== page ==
The fund established by Dartmouth-Hitchcock Medical Center to help pay for the city services it uses and its impact on the community will be exhausted by 2003 if current spending patterns continue.
According to DHMC's Vice President of Regional Planning Steve Marion, the $2-million trust fund had been growing until last year when Lebanon city officials saw the fund as an opportunity to fund public works projects. The money in the fund was intended for use over a period of 10 years. At that time, Lebanon city officials speculated development around the DHMC would raise $2 million per year in tax revenues.
The decision to use the fund directly to pay for public works has led to faster depletion of the money, Marion said.
The fund is "falling below the $2 million and the draw on it will be eating up all the interest and eating into the principle," Lebanon City Assessor Norman Bernaiche said.
The DHMC gave the fund to the city of Lebanon in 1991 to address the financial impact the medical center would have on the city when it moved there, Bernaiche said.
He said the money in the fund facilitated the move, enabling the city council to change the city's zoning and the city boards to approve the project.
Currently, the $2-million fund is supplying the DHMC with public services such as police, fire and clerks, as well as being used to finance public works.
Marion said not all of the expenses are related to the DHMC.
"I think the city should pick up those costs," he said.
Marion said DHMC officials would be willing to discuss these costs.
"It's not our fund ... [but] we'd be very happy to sit down with the city if there are more [community] impacts" that need to be addressed by the fund, Marion said.
Bernaiche said, "If the DHMC doesn't contribute any money then it'll come out of the regular city budget."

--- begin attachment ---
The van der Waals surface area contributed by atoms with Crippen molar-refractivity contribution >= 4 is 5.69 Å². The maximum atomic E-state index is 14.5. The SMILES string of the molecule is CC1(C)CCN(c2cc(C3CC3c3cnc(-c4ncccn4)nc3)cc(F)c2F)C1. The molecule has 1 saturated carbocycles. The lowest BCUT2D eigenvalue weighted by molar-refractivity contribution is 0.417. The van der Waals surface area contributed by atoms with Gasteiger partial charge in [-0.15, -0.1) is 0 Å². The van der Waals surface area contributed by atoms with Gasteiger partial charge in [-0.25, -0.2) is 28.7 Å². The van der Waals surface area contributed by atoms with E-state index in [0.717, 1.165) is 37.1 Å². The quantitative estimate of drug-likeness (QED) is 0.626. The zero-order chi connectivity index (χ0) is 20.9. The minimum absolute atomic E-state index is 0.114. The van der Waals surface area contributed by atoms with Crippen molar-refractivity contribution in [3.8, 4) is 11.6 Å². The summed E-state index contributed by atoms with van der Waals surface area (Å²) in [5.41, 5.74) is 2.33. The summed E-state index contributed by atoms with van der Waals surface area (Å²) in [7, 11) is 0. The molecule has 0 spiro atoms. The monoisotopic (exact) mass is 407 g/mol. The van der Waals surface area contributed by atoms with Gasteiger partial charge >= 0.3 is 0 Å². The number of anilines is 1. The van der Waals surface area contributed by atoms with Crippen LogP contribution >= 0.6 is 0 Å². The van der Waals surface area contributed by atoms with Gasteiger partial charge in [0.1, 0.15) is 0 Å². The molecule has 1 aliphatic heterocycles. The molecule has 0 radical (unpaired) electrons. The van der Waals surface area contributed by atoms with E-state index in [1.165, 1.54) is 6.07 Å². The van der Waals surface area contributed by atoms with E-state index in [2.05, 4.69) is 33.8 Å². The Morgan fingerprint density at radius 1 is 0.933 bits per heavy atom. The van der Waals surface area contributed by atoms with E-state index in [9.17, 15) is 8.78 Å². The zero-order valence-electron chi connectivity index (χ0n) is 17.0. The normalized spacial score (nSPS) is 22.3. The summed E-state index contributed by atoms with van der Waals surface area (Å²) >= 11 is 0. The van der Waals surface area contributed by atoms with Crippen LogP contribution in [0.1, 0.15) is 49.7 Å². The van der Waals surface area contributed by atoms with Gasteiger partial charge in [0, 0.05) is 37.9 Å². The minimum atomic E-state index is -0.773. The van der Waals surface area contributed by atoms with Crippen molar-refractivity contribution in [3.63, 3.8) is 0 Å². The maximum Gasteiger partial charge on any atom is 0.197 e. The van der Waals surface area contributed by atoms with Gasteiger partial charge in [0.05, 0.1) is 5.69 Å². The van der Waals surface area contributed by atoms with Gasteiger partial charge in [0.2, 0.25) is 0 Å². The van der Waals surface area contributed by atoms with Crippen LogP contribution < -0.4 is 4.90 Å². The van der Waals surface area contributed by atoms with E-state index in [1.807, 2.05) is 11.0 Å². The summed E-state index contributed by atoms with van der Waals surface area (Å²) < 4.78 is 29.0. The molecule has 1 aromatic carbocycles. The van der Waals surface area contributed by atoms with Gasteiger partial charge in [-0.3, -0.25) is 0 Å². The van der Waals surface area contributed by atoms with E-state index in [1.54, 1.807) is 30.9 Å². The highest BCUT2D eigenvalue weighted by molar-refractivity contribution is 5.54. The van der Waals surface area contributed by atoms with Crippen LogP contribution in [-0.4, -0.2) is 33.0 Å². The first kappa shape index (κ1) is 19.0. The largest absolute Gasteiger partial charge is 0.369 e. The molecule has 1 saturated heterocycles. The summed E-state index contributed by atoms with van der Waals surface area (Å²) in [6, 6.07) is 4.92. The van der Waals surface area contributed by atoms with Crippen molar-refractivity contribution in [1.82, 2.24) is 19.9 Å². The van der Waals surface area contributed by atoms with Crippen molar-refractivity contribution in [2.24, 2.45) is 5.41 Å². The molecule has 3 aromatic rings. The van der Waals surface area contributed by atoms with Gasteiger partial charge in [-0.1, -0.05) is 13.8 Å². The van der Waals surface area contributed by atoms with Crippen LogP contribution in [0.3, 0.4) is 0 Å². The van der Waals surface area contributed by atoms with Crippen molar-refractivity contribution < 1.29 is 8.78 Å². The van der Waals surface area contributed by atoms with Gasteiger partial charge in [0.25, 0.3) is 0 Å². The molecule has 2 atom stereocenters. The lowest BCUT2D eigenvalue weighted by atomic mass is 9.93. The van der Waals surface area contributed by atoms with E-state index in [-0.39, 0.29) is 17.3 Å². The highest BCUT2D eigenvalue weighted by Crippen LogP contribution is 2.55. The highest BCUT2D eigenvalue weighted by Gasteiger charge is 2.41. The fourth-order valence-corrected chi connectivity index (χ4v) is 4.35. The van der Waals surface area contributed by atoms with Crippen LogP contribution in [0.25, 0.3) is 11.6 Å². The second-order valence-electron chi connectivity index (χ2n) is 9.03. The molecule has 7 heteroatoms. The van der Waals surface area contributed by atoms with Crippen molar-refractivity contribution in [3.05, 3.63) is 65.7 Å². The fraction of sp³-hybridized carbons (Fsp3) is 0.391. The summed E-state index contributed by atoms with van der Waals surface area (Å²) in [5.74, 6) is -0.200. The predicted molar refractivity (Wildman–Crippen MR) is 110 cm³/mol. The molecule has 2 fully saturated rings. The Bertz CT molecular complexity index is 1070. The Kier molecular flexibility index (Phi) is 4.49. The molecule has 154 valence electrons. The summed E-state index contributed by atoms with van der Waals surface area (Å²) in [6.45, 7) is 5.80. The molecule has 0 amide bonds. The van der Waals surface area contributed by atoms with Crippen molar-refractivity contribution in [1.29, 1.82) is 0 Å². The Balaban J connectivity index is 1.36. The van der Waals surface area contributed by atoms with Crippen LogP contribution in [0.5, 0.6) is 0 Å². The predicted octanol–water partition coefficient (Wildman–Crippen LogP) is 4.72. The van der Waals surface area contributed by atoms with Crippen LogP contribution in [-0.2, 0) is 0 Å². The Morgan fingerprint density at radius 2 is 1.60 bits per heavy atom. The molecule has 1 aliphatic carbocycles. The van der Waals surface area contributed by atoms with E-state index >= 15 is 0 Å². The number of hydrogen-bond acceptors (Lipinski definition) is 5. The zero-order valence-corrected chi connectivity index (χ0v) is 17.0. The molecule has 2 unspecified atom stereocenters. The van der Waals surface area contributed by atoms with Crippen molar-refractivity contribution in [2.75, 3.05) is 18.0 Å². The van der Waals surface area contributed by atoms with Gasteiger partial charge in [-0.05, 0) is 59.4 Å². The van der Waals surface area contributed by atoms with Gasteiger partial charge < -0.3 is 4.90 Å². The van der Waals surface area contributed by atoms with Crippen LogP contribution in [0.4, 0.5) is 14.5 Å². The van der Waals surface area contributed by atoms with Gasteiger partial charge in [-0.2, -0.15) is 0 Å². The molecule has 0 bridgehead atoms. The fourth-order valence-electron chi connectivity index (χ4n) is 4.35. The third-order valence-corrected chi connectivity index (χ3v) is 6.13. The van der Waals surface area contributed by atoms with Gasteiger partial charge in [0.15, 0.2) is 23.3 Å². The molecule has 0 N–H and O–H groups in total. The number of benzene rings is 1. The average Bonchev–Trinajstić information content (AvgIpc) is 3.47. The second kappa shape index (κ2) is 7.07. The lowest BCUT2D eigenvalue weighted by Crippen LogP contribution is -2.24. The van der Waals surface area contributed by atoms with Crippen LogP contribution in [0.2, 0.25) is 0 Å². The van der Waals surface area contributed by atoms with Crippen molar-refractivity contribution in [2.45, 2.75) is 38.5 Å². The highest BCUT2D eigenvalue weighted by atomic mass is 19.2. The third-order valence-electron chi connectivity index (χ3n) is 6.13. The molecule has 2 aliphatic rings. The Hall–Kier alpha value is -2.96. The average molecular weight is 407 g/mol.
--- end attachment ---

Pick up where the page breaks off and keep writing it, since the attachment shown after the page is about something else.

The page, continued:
Lebanon has not been able to raise the tax revenues, which the city had predicted would be sufficient to offset the DHMC's cost to the city.
According to the Valley News, Centerra, the office park located near the DHMC, has not provided substantial tax revenue because it houses a post office and courthouse -- both of which are non-profit and not taxable.
Although there are plans to build a health club and co-op at Centerra, these alone will not provide enough tax revenue to compensate for the depletion of the fund, Bernaiche said.
The city is considering soliciting payments from non-profit organizations situated around the DHMC and has discussed taxing the hospital itself, Bernaiche said.
Despite Lebanon's difficulty in raising tax revenues in the area around the DHMC, both Marion and Bernaiche are optimistic that the land around the medical center will eventually attract investment from businesses.
"I would hope that beyond the year 2000 ... the Route 120 corridor will more than offset the expense to the city." Marion said.
Bernaiche echoed Marion's statement.
"Someday, it'll be a good development up there," Bernaiche said.